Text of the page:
• Bay State Cruise Company, +1 617 748-1428. Roughly analogous to BHC but also offers a slower, more affordable ferry option. Runs seasonally May 16th through Oct 14th. Fast ferry: $61-64, $90-96 round trip. Traditional ferry: $30, $60RT. Bikes +$8.
  • Seastreak, toll-free: +1 800-262-8743. This is kind of a "one day cruise" available from NYC to the Islands. Voyages depart from the Jersey Shore and pick up more folks in Manhattan before making the longer run to Martha's Vineyard, then finally continuing on to Nantucket. The trip from NYC to MV can take about 5 hours, and you're looking at over 8 hours for the full ride from NJ to ACK. Seastreak does offer an additional route from New Bedford direct to MV. These ferries are all seasonal, operating from about mid May to the end of October. One way NYC to MV $175, other options range from $40-330.
  • Vineyard Fast Ferry, +1 401 295-4040. Departing Portsmouth, RI for Martha's Vineyard, this fast ferry operates seasonally and takes about 90 min to make the trip. It's a great option if you're flying into Providence. $56-104, parking: $10/day.
  • Captain John Boats, +1 508-746-2643. While they only offer one trip per day in season, you can make the run to P'town from here in only an hour. This company runs out of Plymouth and offers competitive pricing. $35, $55 round trip. Bikes: free.
  • Cuttyhunk Ferry Company. Running year round, this smaller ferry accommodates 150 people and is the only way to reach the town of Gosnold on Cuttyhunk Island. Two trips per week in winter are ramped up over the season, peaking at 2-3 trips per day in summer. This ferry departs out of New Bedford $28, $45 round trip. Parking $15/day.

By bus


Two bus companies serve all Cape Cod destinations. Schedules change depending on the exact day and time, but you can generally expect to find at least one departure per hour. Almost all destinations are found closer to the mainland along the Upper and Mid Cape. Convenient if you're trying to catch a ferry, less great if you're interested in seeing the Cape Cod National Seashore. Infrequent busses stopping there on their way to Provincetown do exist, but you should really consider taking a ferry instead. The views are amazing and you'll avoid traffic delays to boot.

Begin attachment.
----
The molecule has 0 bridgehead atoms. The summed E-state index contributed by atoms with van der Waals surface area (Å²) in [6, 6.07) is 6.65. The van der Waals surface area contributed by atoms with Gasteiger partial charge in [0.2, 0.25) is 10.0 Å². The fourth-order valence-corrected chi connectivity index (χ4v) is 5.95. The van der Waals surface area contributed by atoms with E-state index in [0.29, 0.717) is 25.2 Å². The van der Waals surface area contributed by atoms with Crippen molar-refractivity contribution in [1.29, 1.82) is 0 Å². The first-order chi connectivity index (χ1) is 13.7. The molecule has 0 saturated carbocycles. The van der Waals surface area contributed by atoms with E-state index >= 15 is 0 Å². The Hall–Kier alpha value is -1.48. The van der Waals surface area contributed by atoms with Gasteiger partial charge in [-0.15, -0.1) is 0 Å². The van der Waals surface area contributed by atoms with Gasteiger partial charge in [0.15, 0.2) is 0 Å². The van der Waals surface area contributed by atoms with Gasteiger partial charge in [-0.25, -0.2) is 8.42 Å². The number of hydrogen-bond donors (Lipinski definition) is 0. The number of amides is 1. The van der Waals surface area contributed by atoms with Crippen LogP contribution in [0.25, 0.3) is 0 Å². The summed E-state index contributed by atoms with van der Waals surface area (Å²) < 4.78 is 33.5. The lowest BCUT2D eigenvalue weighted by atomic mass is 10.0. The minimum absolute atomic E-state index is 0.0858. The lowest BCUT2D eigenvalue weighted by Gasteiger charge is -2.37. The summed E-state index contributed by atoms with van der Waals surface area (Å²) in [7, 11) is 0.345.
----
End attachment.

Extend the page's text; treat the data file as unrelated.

• Plymouth & Brockton (Street Railway Co), +1 508-771-6191. Hourly departures from Boston's South Station and Logan Airport to Sagamore, Barnstable and Hyannis. They also offer four round trips daily from Hyannis to Provincetown and several other lower and outer Cape towns during the summer. After Labor Day, this is cut to two trips past Hyannis per day, mostly used by down Cape residents heading to Logan. $19 one way, $34 round trip for South Station, $25 one way, $45 round trip for the Airport.
  • Peter Pan Bus Lines, toll-free: +1-800-343-9999. Peter Pan is like New England's version of Greyhound. Service to Bourne, Falmouth, Barnstable and Hyannis from Boston, Providence (both the downtown bus terminal and T.F. Green Airport) and the Port Authority Bus Terminal in New York City.

By plane

Your plane may be bigger than this, but not by much